While a number of analysts have gone to great lengths to highlight that artificial intelligence (AI) will ultimately benefit humanity, a new report has cautioned about how the technology may also be used maliciously.
The report, which was written by 26 authors from 14 institutions, spanning academia, civil society, and industry (including participants from Oxford, Cambridge, and Yale universities), details how new AI technology could maliciously affect digital, physical and political security over the next five years.
“Artificial intelligence (AI) and machine learning (ML) have progressed rapidly in recent years, and their development has enabled a wide range of beneficial applications,” it said.
“We are excited about many of these developments, though we also urge attention to the ways in which AI can be used maliciously.
“We analyze such risks in detail so that they can be prevented or mitigated, not just for the value of preventing the associated harms, but also to prevent delays in the realization of the beneficial applications of AI,” its authors said.
You can find a summary of the biggest risks found by the report, detailed below.
- Automation of social engineering attacks – Victims’ online information is used to automatically generate custom malicious websites/emails/links they would be likely to click on, sent from addresses that impersonate their real contacts, using a writing style that mimics those contacts. As AI develops further, convincing chatbots may elicit human trust by engaging people in longer dialogues, and perhaps eventually masquerade visually as another person in a video chat.
- Automation of vulnerability discovery – Historical patterns of code vulnerabilities are used to speed up the discovery of new vulnerabilities, and the creation of code for exploiting them.
- More sophisticated automation of hacking – AI is used (autonomously or in concert with humans) to improve target selection and prioritization, evade detection, and creatively respond to changes in the target’s behavior. Autonomous software has been able to exploit vulnerabilities in systems for a long time , but more sophisticated AI hacking tools may exhibit much better performance both compared to what has historically been possible and, ultimately (though perhaps not for some time), compared to human.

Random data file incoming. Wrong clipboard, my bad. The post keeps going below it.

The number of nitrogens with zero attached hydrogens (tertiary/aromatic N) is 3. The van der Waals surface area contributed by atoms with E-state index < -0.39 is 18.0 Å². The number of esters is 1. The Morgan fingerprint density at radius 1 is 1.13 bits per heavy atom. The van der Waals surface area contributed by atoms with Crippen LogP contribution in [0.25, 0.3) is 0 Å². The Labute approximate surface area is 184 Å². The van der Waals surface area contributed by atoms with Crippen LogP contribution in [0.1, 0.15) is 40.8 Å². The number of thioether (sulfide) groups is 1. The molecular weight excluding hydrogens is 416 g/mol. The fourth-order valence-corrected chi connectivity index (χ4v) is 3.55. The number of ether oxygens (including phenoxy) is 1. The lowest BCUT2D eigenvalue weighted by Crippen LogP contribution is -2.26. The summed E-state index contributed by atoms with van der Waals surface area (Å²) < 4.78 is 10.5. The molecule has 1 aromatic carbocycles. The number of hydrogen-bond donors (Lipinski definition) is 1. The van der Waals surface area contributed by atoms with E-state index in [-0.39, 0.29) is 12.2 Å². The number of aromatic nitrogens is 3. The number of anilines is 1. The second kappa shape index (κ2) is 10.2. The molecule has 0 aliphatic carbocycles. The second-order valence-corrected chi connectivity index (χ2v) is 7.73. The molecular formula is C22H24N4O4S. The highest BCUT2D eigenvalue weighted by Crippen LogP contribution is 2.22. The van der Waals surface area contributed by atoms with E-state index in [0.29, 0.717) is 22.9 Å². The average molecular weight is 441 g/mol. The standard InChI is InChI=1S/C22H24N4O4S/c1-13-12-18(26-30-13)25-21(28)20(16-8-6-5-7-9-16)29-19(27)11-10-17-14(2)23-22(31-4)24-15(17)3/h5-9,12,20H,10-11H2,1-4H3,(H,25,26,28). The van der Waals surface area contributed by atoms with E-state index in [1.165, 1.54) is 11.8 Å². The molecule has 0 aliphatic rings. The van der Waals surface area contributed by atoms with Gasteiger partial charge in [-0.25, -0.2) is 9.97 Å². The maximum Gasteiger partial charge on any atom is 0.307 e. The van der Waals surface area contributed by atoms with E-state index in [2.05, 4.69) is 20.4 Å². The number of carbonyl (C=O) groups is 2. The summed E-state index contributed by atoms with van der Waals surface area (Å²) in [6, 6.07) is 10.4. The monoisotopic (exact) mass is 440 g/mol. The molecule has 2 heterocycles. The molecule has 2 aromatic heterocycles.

- Human-like denial-of-service – Imitating human-like behavior (e.g. through human-speed click patterns and website navigation), a massive crowd of autonomous agents overwhelms an online service, preventing access from legitimate users and potentially driving the target system into a less secure state.
- Automation of service tasks in criminal cyber-offense – Cybercriminals use AI techniques to automate various tasks that make up their attack pipeline, such as payment processing or dialogue with ransomware victims.
- Prioritising targets for cyber attacks using machine learning – Large datasets are used to identify victims more efficiently, e.g. by estimating personal wealth and willingness to pay based on online behavior.
- Exploiting AI used in applications, especially in information security – Data poisoning attacks are used to surreptitiously maim or create backdoors in consumer machine learning models.
- Black-box model extraction of proprietary AI system capabilities – The parameters of a remote AI system are inferred by systematically sending it inputs and observing its outputs.
- Terrorist repurposing of commercial AI systems – Commercial systems are used in harmful and unintended ways, such as using drones or autonomous vehicles to deliver explosives and cause crashes.
- Endowing low-skill individuals with previously high-skill attack capabilities – AI-enabled automation of high-skill capabilities — such as self-aiming, long-range sniper rifles – reduce the expertise required to execute certain kinds of attack.
- Increased scale of attacks – Human-machine teaming using autonomous systems increase the amount of damage that individuals or small groups can do: e.g. one person launching an attack with many weaponized autonomous drones.
- Swarming attacks – Distributed networks of autonomous robotic systems, cooperating at machine speed, provide ubiquitous surveillance to monitor large areas and groups and execute rapid, coordinated attacks.
- Attacks further removed in time and space – Physical attacks are further removed from the actor initiating the attack as a result of autonomous operation, including in environments where remote communication with the system is not possible.
- State use of automated surveillance platforms to suppress dissent – State surveillance powers of nations are extended by automating image and audio processing, permitting the collection, processing, and exploitation of intelligence information at massive scales for myriad purposes, including the suppression of debate.
- Fake news reports with realistic fabricated video and audio – Highly realistic videos are made of state leaders seeming to make inflammatory comments they never actually made.
- Automated, hyper-personalised disinformation campaigns – Individuals are targeted in swing districts with personalised messages in order to affect their voting behavior.
- Automating influence campaigns – AI-enabled analysis of social networks are leveraged to identify key influencers, who can then be approached with (malicious) offers or targeted with disinformation.
- Denial-of-information attacks – Bot-driven, large-scale information generation attacks are leveraged to swamp information channels with noise (false or merely distracting information), making it more difficult to acquire real information.
- Manipulation of information availability – Media platforms’ content curation algorithms are used to drive users towards or away from certain content in ways to manipulate user behavior.